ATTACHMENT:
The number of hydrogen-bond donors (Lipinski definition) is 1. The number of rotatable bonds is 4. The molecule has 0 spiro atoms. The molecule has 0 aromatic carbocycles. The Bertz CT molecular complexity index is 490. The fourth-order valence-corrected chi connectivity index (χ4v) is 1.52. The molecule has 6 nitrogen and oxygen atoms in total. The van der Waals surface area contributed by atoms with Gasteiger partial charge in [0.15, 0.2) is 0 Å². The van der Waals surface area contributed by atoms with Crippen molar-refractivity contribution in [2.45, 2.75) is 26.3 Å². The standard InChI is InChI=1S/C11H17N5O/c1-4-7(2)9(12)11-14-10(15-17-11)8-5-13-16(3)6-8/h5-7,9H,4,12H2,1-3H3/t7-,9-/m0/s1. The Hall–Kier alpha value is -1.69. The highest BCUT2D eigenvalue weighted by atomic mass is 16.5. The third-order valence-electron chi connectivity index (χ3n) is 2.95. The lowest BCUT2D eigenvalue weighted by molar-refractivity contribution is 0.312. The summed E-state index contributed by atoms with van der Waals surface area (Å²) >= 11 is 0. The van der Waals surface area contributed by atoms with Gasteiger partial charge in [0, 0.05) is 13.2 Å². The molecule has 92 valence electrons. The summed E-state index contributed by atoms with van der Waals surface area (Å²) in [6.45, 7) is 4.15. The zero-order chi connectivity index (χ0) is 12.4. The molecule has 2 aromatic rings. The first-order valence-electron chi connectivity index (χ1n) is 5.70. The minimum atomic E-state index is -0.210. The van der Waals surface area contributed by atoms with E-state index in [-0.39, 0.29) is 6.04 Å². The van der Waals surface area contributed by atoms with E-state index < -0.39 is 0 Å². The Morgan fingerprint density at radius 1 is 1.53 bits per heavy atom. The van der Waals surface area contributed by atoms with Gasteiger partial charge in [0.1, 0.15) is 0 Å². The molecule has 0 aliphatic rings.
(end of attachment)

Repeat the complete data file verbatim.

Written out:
The number of hydrogen-bond donors (Lipinski definition) is 1. The number of rotatable bonds is 4. The molecule has 0 spiro atoms. The molecule has 0 aromatic carbocycles. The Bertz CT molecular complexity index is 490. The fourth-order valence-corrected chi connectivity index (χ4v) is 1.52. The molecule has 6 nitrogen and oxygen atoms in total. The van der Waals surface area contributed by atoms with Gasteiger partial charge in [0.15, 0.2) is 0 Å². The van der Waals surface area contributed by atoms with Crippen molar-refractivity contribution in [2.45, 2.75) is 26.3 Å². The standard InChI is InChI=1S/C11H17N5O/c1-4-7(2)9(12)11-14-10(15-17-11)8-5-13-16(3)6-8/h5-7,9H,4,12H2,1-3H3/t7-,9-/m0/s1. The Hall–Kier alpha value is -1.69. The highest BCUT2D eigenvalue weighted by atomic mass is 16.5. The third-order valence-electron chi connectivity index (χ3n) is 2.95. The lowest BCUT2D eigenvalue weighted by molar-refractivity contribution is 0.312. The summed E-state index contributed by atoms with van der Waals surface area (Å²) >= 11 is 0. The van der Waals surface area contributed by atoms with Gasteiger partial charge in [0, 0.05) is 13.2 Å². The molecule has 92 valence electrons. The summed E-state index contributed by atoms with van der Waals surface area (Å²) in [6.45, 7) is 4.15. The zero-order chi connectivity index (χ0) is 12.4. The molecule has 2 aromatic rings. The first-order valence-electron chi connectivity index (χ1n) is 5.70. The minimum atomic E-state index is -0.210. The van der Waals surface area contributed by atoms with E-state index in [-0.39, 0.29) is 6.04 Å². The van der Waals surface area contributed by atoms with E-state index < -0.39 is 0 Å². The Morgan fingerprint density at radius 1 is 1.53 bits per heavy atom. The van der Waals surface area contributed by atoms with Gasteiger partial charge in [0.1, 0.15) is 0 Å². The molecule has 0 aliphatic rings.